ICSI in Malaysia

Hospitals, clinics and medical centers in Malaysia performing ICSI (Intracytoplasmic Sperm Injection).
Browse by city: Kuala LumpurPenang
Damai Service Hospital Contact Damai Service Hospital
Private Hospital, Kuala Lumpur, Malaysia
A secondary level healthcare hospital with 80 beds and a wide range of specialties available.
Prices
ICSIupon request
Gleneagles Medical Centre Penang Contact Gleneagles Medical Centre Penang
Private Hospital, Penang, Malaysia
JCI AccreditationJCI Accreditation   MSQH AccreditationMSQH Accreditation
An acute care general hospital in Penang with advanced facilities and healthcare professionals specializing in a wide range of medical areas.
Prices
ICSIupon request
Gleneagles Intan Medical Centre Contact Gleneagles Intan Medical Centre
Private Hospital, Kuala Lumpur, Malaysia
JCI AccreditationJCI Accreditation   MSQH AccreditationMSQH Accreditation
A tertiary care hospital servicing local and international patients with modern facilities and over 110 consultants that cover a wide array of specialties.
Prices
ICSIupon request
3 listed fertility specialists:view all >
Dr. Jean Woo Lee See
Dr. Jean Woo Lee See
Infertility
Fertility clinics in Malaysia (Page 1 of 1)

About ICSI

This information is intended for general information only and should not be considered as medical advice on the part of Health-Tourism.com. Any decision on medical treatments, after-care or recovery should be done solely upon proper consultation and advice of a qualified physician.
What is ICSI?
ICSI (IntraCytoplasmic Sperm Injection) is a fertility procedure used within the IVF (in vitro fertilization) process. ICSI fertility treatment is carried out by injecting a single sperm into an egg, which is then transferred into the womb.
ICSI is used as a fertility procedure when the man has a low sperm count, doesn’t produce enough good-quality sperm that are able to reach and penetrate the egg, or has problems concerning anti-sperm antibodies.
ICSI helps bypass the need for donor sperm. Some couples move from IVF treatment to ICSI if they can’t retrieve enough viable eggs to be fertilized in vitro.

How is ICSI carried out?
The woman first takes fertility drugs to stimulate the ovaries for fertilization while the man produces a sample of sperm. If he has no sperm in his semen, doctors extract it under anesthesia using a needle. The doctor removes the woman’s eggs with a needle and a single sperm is injected into an individual egg. The fertilized eggs become embryos and are transplanted into the uterus. Any remaining embryos may be frozen for possible use in the future.

How often is ICSI used?
According to the Centers for Disease Control and Prevention, nearly half of all IVF procedures in the United States involve ICSI. ICSI is one of the most successful procedures for treating male infertility.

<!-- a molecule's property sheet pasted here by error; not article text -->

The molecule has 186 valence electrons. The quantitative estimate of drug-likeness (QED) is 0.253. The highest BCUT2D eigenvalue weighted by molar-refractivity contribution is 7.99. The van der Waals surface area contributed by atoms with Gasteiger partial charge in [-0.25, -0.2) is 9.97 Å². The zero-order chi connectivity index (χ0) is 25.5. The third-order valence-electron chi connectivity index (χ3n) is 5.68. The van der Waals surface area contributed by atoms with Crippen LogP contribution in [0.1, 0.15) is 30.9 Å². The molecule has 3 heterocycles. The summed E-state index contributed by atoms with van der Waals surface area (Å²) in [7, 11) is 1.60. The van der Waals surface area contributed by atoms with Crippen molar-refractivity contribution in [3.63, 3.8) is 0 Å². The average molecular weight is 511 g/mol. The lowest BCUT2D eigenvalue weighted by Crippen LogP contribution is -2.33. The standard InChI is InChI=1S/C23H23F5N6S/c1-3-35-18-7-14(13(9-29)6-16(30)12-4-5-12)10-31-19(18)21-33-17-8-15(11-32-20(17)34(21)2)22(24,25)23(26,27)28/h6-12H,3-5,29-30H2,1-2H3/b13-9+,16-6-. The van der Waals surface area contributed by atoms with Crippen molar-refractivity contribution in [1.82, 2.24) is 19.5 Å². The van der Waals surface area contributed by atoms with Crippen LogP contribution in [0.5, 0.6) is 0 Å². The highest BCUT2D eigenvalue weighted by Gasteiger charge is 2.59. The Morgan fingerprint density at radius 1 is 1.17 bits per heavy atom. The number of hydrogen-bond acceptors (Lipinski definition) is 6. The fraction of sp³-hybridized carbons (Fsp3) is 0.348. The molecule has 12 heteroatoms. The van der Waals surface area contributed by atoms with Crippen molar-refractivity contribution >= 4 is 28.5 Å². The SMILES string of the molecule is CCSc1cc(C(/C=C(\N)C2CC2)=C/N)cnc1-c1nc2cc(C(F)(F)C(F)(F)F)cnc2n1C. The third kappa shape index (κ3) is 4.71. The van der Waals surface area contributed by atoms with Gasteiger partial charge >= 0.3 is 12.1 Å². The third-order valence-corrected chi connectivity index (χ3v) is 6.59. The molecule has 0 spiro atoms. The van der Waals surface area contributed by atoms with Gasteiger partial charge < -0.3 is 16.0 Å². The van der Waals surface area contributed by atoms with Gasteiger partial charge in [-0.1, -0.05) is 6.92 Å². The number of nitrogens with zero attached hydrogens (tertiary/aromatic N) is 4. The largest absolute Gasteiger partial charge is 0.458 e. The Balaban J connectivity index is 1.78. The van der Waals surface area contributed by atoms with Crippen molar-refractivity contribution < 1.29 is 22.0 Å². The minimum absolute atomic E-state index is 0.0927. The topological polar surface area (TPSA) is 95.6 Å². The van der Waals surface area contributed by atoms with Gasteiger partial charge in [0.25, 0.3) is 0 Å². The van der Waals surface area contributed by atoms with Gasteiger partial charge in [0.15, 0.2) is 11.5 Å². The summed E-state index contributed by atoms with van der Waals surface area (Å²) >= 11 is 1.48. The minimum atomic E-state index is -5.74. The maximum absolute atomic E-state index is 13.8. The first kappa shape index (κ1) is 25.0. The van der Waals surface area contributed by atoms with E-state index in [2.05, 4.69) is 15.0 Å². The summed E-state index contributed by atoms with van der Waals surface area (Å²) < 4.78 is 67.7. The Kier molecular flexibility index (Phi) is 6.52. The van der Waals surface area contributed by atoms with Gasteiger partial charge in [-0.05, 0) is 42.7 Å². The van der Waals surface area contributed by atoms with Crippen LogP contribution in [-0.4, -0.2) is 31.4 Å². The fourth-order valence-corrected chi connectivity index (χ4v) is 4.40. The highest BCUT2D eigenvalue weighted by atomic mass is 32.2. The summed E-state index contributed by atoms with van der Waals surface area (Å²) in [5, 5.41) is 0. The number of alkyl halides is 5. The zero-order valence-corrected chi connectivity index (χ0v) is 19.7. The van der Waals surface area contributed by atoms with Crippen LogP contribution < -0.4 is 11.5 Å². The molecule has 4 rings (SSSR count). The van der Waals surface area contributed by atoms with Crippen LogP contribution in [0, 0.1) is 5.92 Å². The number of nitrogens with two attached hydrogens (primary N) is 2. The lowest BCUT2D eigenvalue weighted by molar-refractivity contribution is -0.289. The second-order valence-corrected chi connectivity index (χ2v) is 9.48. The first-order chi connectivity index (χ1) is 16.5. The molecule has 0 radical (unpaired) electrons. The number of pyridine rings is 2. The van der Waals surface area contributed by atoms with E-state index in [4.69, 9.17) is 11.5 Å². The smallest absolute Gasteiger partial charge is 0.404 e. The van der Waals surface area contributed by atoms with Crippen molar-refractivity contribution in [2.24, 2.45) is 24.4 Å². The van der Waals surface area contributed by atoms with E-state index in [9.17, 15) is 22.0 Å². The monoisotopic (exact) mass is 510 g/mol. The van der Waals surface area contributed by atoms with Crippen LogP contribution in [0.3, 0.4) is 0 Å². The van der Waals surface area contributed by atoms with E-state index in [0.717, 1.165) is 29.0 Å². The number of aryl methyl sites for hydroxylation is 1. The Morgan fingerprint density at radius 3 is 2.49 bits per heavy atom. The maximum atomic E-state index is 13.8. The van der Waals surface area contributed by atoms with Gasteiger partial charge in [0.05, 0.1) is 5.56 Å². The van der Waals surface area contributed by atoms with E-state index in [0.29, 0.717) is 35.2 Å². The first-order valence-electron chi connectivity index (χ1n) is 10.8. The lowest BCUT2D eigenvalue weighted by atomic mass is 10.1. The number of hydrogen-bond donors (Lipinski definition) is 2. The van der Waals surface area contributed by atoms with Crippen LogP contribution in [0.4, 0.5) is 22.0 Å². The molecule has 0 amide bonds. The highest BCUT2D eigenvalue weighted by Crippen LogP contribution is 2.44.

What are the chances of success with ICSI?
The chances of a successful ICSI varies between clinics and are dependent on the woman's age, male and female reproductive health, doctor's experience and methods used, among other factors.

According to the Human Fertilization & Embryology Authority from the UK, the percentage of ICSI cycles in 2006 that resulted in a live birth was as follows:

Woman's Age Chances of a live birth as a result of ICSI
under 35 33.2 %
35–37 27.1 %
38–39 20 %
40–42 11.5 %
43–44 4.5 %
over 44 8.5 %


Duration of procedure/surgery:
One full cycle of ICSI takes between 4 and 6 weeks to carry out.
The egg and sperm retrieval process takes a full day and couples return two days after for the embryo implant.
Around two weeks later the woman takes a pregnancy test.

Days admitted:
None.

Anesthesia:
Egg collection may be performed under general anesthesia or local anesthesia.

Recovery:
ICSI procedures are carried out on an outpatient basis and require a short recovery time of around a day, when the patient is advised to avoid strenuous activities.

Risks:
Because ICSI is a relatively new procedure, there are fewer consensuses regarding risk than with more established procedures.

Risks include:

- Possible higher rates of miscarriage.
- Long-term health of children may be affected, although research has been mostly reassuring.
- Possibility of the male child born through ICSI inheriting his father’s infertility.
- Increased risk of multiple pregnancy.
- Embryos that are frozen are less likely to result in a live birth than newly-fertilized embryos.

After care:
- Take pain killers to minimize any discomfort following the ICSI procedures.
- Doctors advise patients to relax as much as possible for the day following egg extraction and implantation.
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